The option and the flag have no effect on existing
               files. Currently this is the default option.

               This option disables creating new transparently com-
               pressed files in directories marked for compression.
               Existing compressed files can still be read and

               This option prevents fuse from splitting write buffers
               into 4K chunks, enabling big write buffers to be trans-
               ferred from the application in a single step (up to
               some system limit, generally 128K bytes).

               Makes ntfs-3g to print a lot of debug output from
               libntfs-3g and FUSE.

               Makes ntfs-3g to not detach from terminal and print
               some debug output.

          NTFS uses specific ids to record the ownership of files
          instead of the uid and gid used by Linux. As a consequence a

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          mapping between the ids has to be defined for ownerships to
          be recorded into NTFS and recognized.

          By default, this mapping is fetched from the file .NTFS-
          3G/UserMapping located in the NTFS partition. The option
          usermapping= may be used to define another location. When
          the option permissions is set and no mapping file is found,
          a default mapping is used.

          Each line in the user mapping file defines a mapping. It is
          organized in three fields separated by colons. The first
          field identifies a uid, the second field identifies a gid
          and the third one identifies the corresponding NTFS id,
          known as a SID. The uid and the gid are optional and defin-
          ing both of them for the same SID is not recommended.

          If no interoperation with Windows is needed, you can use the
          option permissions to define a standard mapping. Alter-
          nately, you may define your own mapping by setting a single
          default mapping with no uid and gid. In both cases, files
          created on Linux will appear to Windows as owned by a for-
          eign user, and files created on Windows will appear to Linux
          as owned by root. Just copy the example below and replace
          the 9 and 10-digit numbers by any number not greater than
          4294967295. The resulting behavior is the same as the one
          with the option permission set with no ownership option and
          no user mapping file available.


          If a strong interoperation with Windows is needed, the map-
          ping has to be defined for each user and group known in both
          system, and the SIDs used by Windows has to be collected.
          This will lead to a user mapping file like :


          The utility ntfsusermap may be used to create such a user
          mapping file.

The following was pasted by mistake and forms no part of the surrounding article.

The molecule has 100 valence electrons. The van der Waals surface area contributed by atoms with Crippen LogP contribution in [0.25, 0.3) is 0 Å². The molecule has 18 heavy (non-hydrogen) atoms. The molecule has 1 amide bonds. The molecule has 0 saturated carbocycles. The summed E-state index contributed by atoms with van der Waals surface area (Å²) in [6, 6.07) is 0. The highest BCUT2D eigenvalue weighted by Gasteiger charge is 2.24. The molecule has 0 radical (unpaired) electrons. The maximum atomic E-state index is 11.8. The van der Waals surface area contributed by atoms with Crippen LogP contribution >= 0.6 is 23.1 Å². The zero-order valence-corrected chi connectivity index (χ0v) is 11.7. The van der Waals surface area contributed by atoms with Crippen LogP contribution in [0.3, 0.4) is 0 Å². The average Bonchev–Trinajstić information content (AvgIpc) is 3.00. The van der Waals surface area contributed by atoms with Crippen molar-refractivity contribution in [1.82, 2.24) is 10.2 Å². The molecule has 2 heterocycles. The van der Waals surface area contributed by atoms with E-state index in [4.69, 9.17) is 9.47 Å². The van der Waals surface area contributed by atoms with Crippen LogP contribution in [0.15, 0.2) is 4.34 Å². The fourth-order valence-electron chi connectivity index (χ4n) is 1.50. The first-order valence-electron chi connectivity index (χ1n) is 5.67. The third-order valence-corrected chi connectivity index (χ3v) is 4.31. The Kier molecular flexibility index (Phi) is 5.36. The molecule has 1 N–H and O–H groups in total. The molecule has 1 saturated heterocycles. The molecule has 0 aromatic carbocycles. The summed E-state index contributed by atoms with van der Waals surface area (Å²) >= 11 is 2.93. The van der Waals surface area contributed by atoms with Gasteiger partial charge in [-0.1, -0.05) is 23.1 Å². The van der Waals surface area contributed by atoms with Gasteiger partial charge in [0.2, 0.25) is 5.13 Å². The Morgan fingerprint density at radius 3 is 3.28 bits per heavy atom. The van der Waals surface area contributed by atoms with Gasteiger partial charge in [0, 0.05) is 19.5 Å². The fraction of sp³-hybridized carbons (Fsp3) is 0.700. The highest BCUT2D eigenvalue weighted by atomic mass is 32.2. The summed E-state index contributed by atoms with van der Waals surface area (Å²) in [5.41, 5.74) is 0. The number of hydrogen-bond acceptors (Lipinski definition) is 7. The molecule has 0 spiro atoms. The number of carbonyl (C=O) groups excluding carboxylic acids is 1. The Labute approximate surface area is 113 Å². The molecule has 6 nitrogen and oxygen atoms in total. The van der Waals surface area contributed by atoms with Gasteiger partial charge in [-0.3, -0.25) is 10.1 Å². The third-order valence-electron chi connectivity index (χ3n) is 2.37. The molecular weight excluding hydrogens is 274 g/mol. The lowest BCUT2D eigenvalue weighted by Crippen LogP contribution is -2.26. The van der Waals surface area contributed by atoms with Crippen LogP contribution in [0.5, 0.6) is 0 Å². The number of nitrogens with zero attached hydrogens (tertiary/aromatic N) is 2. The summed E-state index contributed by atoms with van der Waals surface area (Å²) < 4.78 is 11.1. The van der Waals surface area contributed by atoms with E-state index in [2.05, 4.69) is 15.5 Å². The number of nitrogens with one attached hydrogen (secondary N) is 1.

Mount /dev/sda1 to /mnt/windows:

               ntfs-3g /dev/sda1 /mnt/windows
               mount -t ntfs-3g /dev/sda1 /mnt/windows

          Mount the ntfs data partition /dev/sda3 to /mnt/data with

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          standard Linux permissions applied :

               ntfs-3g -o permissions /dev/sda3 /mnt/data
               mount -t ntfs-3g -o permissions /dev/sda3

          Read-only mount /dev/sda5 to /home/user/mnt and make user
          with uid 1000 to be the owner of all files:

               ntfs-3g /dev/sda5 /home/user/mnt -o ro,uid=1000

          /etc/fstab entry for the above (the sixth and last field has
          to be zero to avoid a file system check at boot time) :

               /dev/sda5 /home/user/mnt ntfs-3g ro,uid=1000 0 0

          Unmount /mnt/windows:

               umount /mnt/windows

          To facilitate the use of the ntfs-3g driver in scripts, an
          exit code is returned to give an indication of the mount-
          ability status of a volume. Value 0 means success, and all
          other ones mean an error. The unique error codes are docu-
          mented in the ntfs-3g.probe(8) manual page.

          Please see


          for common questions and known issues.  If you would find a
          new one in the latest release of the software then please
          send an email describing it in detail. You can contact the
          development team on the ntfs-3g-devel@lists.sf.net address.

          ntfs-3g was based on and a major improvement to ntfsmount
          and libntfs which were written by Yura Pakhuchiy and the
          Linux-NTFS team. The improvements were made, the ntfs-3g
          project was initiated and currently led by long time Linux-
          NTFS team developer Szabolcs Szakacsits (szaka@tuxera.com).

          Several people made heroic efforts, often over five or more
          years which resulted the ntfs-3g driver. Most importantly
          they are Anton Altaparmakov, Jean-Pierre André, Richard Rus-
          son, Szabolcs Szakacsits, Yura Pakhuchiy, Yuval Fledel, and
          the author of the groundbreaking FUSE filesystem development
          framework, Miklos Szeredi.

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          ntfs-3g.probe(8), ntfsprogs(8), attr(5), getfattr(1)